THE REAL GENDER GAP SCANDAL; Forget feminism.The True Victims of Discrimination Today Are Boys, Who Under-Perform at Every Level of Education. Here, the Furious Mother of a Son Asks Why No One Will Speak out on This Deeply Disturbing Development

Daily Mail (London), August 8, 2009 | Go to article overview

THE REAL GENDER GAP SCANDAL; Forget feminism.The True Victims of Discrimination Today Are Boys, Who Under-Perform at Every Level of Education. Here, the Furious Mother of a Son Asks Why No One Will Speak out on This Deeply Disturbing Development


Byline: by Winifred Robinson

AS ONE of six daughters growing up in the Seventies, girls were so little prized compared with boys that a friend of my father even expressed his sympathy rather than congratulations when my youngest sister, a perfectly healthy child, was born.

Can you imagine that happening now? I rather doubt it. In an almost complete reversal of attitudes, today's parents long for girls.

As the mother of an only child, a son, I do not think I am exaggerating in saying that I detected something akin to sympathy when we announced that we had a boy. People may be more tactful these days, but there were expressions of regret that we would not be able to buy 'all those pretty pink baby clothes', and at least one close relative who sighed: 'I always thought you'd have a girl.' At the heart of this new preference lies the fact that all parents want their children to succeed in life - and quite simply, in today's Britain, girls are more likely so to do.

Building on a trend that began more than a decade ago, girls are outperforming boys at every level in education. They get more and better GCSEs and A-levels, win more places at top universities and gain better degrees.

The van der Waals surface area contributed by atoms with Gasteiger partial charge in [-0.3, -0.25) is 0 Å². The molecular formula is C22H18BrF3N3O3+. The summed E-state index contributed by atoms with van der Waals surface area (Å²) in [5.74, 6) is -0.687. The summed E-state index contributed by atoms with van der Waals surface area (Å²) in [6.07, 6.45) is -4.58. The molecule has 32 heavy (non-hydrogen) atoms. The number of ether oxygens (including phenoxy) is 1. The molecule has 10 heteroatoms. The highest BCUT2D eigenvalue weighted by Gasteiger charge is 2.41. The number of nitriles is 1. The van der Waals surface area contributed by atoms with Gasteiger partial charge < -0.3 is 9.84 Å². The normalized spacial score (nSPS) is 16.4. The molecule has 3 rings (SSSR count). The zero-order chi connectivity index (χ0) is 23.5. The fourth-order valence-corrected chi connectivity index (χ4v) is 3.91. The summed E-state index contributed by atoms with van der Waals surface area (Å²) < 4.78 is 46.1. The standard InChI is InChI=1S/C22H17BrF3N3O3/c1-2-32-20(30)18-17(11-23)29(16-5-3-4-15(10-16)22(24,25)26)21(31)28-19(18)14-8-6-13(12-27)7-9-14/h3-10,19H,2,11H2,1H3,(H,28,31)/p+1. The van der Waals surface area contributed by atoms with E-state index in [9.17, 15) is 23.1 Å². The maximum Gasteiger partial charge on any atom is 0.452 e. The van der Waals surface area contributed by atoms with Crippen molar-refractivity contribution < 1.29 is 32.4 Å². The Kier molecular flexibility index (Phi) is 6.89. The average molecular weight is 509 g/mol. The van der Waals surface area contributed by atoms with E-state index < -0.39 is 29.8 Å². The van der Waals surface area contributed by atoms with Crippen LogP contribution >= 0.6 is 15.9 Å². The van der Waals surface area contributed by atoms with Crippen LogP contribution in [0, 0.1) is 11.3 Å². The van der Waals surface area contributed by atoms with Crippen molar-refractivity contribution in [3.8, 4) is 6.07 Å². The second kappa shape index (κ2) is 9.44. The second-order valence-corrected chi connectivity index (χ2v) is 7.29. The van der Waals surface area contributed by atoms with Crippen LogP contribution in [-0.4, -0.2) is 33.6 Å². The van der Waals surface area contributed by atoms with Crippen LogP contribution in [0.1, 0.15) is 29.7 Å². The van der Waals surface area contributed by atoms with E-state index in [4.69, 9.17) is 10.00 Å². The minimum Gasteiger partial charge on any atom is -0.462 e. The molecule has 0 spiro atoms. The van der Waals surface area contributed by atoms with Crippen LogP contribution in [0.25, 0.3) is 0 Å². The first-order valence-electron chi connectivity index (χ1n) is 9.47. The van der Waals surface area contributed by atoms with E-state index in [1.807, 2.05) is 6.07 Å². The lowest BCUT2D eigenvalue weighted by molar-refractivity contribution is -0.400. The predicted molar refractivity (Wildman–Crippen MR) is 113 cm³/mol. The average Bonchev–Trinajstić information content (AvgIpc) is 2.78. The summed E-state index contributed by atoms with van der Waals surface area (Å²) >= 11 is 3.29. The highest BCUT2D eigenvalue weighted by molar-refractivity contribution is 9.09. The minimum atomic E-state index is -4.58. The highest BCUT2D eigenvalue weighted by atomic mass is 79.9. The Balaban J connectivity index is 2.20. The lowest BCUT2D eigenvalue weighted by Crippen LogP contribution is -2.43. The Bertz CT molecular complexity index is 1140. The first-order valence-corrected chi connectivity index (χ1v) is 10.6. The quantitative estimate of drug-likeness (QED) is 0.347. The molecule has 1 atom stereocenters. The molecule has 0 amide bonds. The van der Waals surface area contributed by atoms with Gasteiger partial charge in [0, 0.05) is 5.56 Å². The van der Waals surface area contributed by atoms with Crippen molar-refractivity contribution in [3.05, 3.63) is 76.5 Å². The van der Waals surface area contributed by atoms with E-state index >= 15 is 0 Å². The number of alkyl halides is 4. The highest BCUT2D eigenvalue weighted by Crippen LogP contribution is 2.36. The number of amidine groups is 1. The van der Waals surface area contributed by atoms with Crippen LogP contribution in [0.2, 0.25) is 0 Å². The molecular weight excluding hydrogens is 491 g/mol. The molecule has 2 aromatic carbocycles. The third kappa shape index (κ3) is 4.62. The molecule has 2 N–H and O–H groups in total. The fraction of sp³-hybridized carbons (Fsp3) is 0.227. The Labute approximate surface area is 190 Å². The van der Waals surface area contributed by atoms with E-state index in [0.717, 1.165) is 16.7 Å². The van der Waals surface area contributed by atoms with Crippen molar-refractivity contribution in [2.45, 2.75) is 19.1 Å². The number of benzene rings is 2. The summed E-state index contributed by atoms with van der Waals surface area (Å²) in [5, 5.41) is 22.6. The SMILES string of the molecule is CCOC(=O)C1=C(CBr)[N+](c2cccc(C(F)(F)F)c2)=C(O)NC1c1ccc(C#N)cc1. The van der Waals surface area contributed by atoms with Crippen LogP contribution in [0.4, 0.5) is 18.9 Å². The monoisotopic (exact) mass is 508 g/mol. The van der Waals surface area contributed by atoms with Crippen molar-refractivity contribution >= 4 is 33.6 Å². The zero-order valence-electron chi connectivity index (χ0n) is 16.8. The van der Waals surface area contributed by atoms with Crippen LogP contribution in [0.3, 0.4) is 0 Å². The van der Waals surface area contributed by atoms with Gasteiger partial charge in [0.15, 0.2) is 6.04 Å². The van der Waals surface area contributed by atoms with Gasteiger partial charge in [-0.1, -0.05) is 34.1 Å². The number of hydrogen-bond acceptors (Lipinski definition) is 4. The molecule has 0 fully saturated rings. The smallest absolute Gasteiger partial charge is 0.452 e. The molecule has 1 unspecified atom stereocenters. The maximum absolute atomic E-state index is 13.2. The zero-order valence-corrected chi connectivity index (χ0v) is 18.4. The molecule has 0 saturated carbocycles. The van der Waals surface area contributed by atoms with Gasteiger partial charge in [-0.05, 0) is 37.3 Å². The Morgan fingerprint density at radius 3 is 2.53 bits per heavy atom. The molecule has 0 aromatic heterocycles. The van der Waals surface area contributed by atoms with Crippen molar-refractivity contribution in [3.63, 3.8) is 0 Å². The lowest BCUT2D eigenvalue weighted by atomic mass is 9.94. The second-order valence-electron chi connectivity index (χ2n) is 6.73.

Although poor attainment is concentrated in the lower income groups, the gender gap persists to the detriment of boys across all social classes and ethnic groups. And as this week's dismal primary school test results reveal, boys are sinking farther and farther behind.

A depressing 40 per cent of boys will begin sec-ondarschool unable to write fluently and correctly, compared with 25 per cent of girls. How can this be happening? It is to our shame that the reasons for boys' underachievement are so well researched and documented that they are no longer regarded as controversial, even among the education establishment. And yet still the reasons persist.

Boys' educational achievement began to lag behind girls from the late Eighties - around the time GCSEs replaced O-levels. There were warnings that the new qualification, with its emphasis on course work rather than final exams, would favour girls - and so it has proved.

Teenage girls tend to be more conscientious and dedicated to longterm projects, while boys are better at cramming and thrive in the adrenaline-fuelled arena of the exam.

If any doubt remained, it was cast aside in a study published in June by the prestigious Higher Education Policy Institute. It cited the GCSE as the 'most likely cause' of the gender equality gap in higher education.

The report cites the style of teaching, content and questions at GCSE, which trigger an educational disadvantage among boys compared to girls, which lingers through to A-levels and beyond.

Those results have an inevitable impact on further education. Girls have all but reached the government target of 50 per cent going on from school to study for a degree, while boys are way behind at 38 per cent.

Answering counter-claims that the introduction of GCSE and the continued relatively poor performance of boys is just a coincidence, the study points out that in research by the Organisation For Economic Co-operation And Development, where more than 13,000 15-year-olds sat what might be termed 'traditional' tests, girls scored better in reading, while boys achieved more correct answers in maths and science.

When the same pupils sat GCSEs, however, the girls did better in all subjects.

'I think GCSEs look as if they are to blame,' argued the institute's director, Bahram Bekhradnia. 'And if there is a suggestion that the nature of GCSEs is putting boys at a disadvantage and meaning that they do less well in school, then that needs to be dealt with, because these kids are missing out.'

But it has not been dealt with, and neither has the other crucial factor which helps convince many boys - long before GCSEs loom - that study is not for them. …

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